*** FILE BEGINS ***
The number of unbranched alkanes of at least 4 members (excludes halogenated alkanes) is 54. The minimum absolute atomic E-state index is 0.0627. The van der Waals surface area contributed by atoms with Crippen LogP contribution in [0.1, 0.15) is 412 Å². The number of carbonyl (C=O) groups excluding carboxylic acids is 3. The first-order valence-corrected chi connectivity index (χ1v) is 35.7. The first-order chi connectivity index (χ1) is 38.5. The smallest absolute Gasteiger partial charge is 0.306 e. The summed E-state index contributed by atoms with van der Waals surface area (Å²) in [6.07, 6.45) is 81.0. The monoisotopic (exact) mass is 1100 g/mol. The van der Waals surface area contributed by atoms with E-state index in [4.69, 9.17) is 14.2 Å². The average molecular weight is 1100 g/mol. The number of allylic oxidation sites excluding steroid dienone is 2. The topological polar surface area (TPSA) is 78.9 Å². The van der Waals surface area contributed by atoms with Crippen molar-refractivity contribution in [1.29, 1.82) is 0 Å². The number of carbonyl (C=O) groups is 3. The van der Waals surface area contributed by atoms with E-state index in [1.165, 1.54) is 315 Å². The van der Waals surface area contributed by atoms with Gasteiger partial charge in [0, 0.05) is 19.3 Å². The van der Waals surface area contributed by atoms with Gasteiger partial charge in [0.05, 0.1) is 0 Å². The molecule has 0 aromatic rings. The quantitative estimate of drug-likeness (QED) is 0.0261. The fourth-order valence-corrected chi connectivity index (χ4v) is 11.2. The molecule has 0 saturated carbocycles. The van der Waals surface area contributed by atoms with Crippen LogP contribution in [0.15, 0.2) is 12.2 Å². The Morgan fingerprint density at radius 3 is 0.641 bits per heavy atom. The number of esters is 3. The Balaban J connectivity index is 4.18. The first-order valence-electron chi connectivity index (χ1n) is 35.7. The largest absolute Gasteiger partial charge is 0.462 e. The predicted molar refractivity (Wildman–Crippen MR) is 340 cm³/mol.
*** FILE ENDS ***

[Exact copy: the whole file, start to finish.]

The number of unbranched alkanes of at least 4 members (excludes halogenated alkanes) is 54. The minimum absolute atomic E-state index is 0.0627. The van der Waals surface area contributed by atoms with Crippen LogP contribution in [0.1, 0.15) is 412 Å². The number of carbonyl (C=O) groups excluding carboxylic acids is 3. The first-order valence-corrected chi connectivity index (χ1v) is 35.7. The first-order chi connectivity index (χ1) is 38.5. The smallest absolute Gasteiger partial charge is 0.306 e. The summed E-state index contributed by atoms with van der Waals surface area (Å²) in [6.07, 6.45) is 81.0. The monoisotopic (exact) mass is 1100 g/mol. The van der Waals surface area contributed by atoms with E-state index in [4.69, 9.17) is 14.2 Å². The average molecular weight is 1100 g/mol. The number of allylic oxidation sites excluding steroid dienone is 2. The topological polar surface area (TPSA) is 78.9 Å². The van der Waals surface area contributed by atoms with Crippen molar-refractivity contribution in [1.29, 1.82) is 0 Å². The number of carbonyl (C=O) groups is 3. The van der Waals surface area contributed by atoms with E-state index in [1.165, 1.54) is 315 Å². The van der Waals surface area contributed by atoms with Gasteiger partial charge in [0, 0.05) is 19.3 Å². The van der Waals surface area contributed by atoms with Gasteiger partial charge in [0.05, 0.1) is 0 Å². The molecule has 0 aromatic rings. The quantitative estimate of drug-likeness (QED) is 0.0261. The fourth-order valence-corrected chi connectivity index (χ4v) is 11.2. The molecule has 0 saturated carbocycles. The van der Waals surface area contributed by atoms with Crippen LogP contribution in [0.15, 0.2) is 12.2 Å². The Morgan fingerprint density at radius 3 is 0.641 bits per heavy atom. The number of esters is 3. The Balaban J connectivity index is 4.18. The first-order valence-electron chi connectivity index (χ1n) is 35.7. The largest absolute Gasteiger partial charge is 0.462 e. The predicted molar refractivity (Wildman–Crippen MR) is 340 cm³/mol.